What’s a Seat Vulture? My friend and I came up with this term at SDCC 2010. A “Seat Vulture” is someone who is constantly trying to steal, snatch or move up a seat. They pace up and down the aisle waiting to see if someone gets up or if a seat is empty. I saw someone stand up to stretch and when they turned around someone tried to hop over and take the seat! What is that?! The Seat Vulture would’ve only moved up one row! Seriously, one row isn’t going to make a difference.
I understand that we all want to have the “perfect” seat with the “perfect” view. If that’s what you want then you need to plan ahead. If that means wasting time sitting in a line then you do it. If that means getting up at the crack of dawn, then you do it. You don’t steal a seat. You don’t weave in and out of rows and aisles. You don’t keep asking people if they plan to leave, or if they want to trade seats or any other foolishness.
We had our own Seat Vulture experience in Ballroom 20. In Ballroom 20 it seemed that every other end seat was designated for the handicapped. These seats had red covers on them and the row would be missing a chair to make room for a wheelchair/scooter/cart. It was near the end of the day and we had been sitting in Ballroom 20 since it opened, in the same seats. That’s right. We stayed in our same seats. It sounds shocking I know. A newbie had come into the room and had a leg issue of some sort. I can’t remember exactly what it was. Well, she tried telling us that we were in a handicapped seat. Uh…excuse me? No we aren’t. We’ve been in these seats all day and even one of the Ballroom 20 staffers vouched for us.
Now, SDCC does add fire to the Seat Vulture issue. They don’t clear the room between panels. I’m fine with this since both days I pretty much wanted to see every show that was planned. I remember Thursday it was USA Network and I think Dexter/Showtime (I could be wrong about the Dexter/Showtime). I got up early and waited in line all morning. I did what I needed to do to in order to secure a good seat. I think we ended up being 8 or 10 rows back from the stage. The thing is, not everyone in that room is a fan of every show. Some only want to see one. But guess what? That panel isn’t until 3:30 and well, if you wait until an hour before hand to get in line, you probably won’t make it in. It sucks but that’s the way of the Comic Con. I was a rookie last year and I still knew how to plan everything out!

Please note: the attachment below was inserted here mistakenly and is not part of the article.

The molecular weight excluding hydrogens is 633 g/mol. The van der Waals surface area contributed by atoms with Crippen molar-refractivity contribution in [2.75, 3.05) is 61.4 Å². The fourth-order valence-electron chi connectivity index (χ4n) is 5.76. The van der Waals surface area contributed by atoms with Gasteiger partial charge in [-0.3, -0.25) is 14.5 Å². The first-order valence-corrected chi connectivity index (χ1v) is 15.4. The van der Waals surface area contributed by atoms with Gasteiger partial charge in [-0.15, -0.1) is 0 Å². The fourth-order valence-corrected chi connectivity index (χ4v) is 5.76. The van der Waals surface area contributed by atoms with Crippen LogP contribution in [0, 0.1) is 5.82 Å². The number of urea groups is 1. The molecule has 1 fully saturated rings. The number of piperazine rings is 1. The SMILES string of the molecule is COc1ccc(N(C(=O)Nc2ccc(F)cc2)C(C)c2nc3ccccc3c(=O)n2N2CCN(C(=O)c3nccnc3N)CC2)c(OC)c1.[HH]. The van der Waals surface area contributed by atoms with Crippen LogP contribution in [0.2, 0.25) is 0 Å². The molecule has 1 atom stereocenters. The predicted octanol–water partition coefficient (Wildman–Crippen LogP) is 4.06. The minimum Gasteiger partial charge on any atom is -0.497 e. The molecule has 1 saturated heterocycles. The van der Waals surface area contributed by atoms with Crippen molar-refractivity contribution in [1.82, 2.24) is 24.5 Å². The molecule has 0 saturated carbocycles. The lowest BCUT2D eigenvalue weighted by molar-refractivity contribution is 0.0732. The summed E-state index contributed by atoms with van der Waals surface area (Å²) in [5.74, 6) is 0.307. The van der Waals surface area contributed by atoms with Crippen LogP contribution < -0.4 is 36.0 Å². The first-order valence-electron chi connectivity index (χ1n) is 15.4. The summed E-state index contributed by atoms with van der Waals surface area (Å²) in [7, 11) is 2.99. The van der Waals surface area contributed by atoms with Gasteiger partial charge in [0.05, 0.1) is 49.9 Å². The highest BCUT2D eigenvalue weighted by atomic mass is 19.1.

In the end, what I’m trying to say is use common sense and be polite. If you see someone stretching don’t try and jump their seat. If someone has told you their friend is in the bathroom, don’t go bugging them about the empty seat next to them. If you honestly think someone is trying to pull one over, alert the staff. Don’t try and cause a scene. If you’re with a group of friends, face the fact that you might not end up near each other. If you see a single seat, take it! Also, be aware that if you come into the room later in the day, you’re not going to get a seat near the front. You just aren’t. You need to just suck it up and take a seat in the back and be happy that you even made it into the room. I remember standing up and seeing plenty of empty seats in the back of Ballroom 20 but of course no one wants to sit back there!
This had turned into a mini rants of sorts hasn’t it? Oh well. In closing, don’t be a Seat Vulture.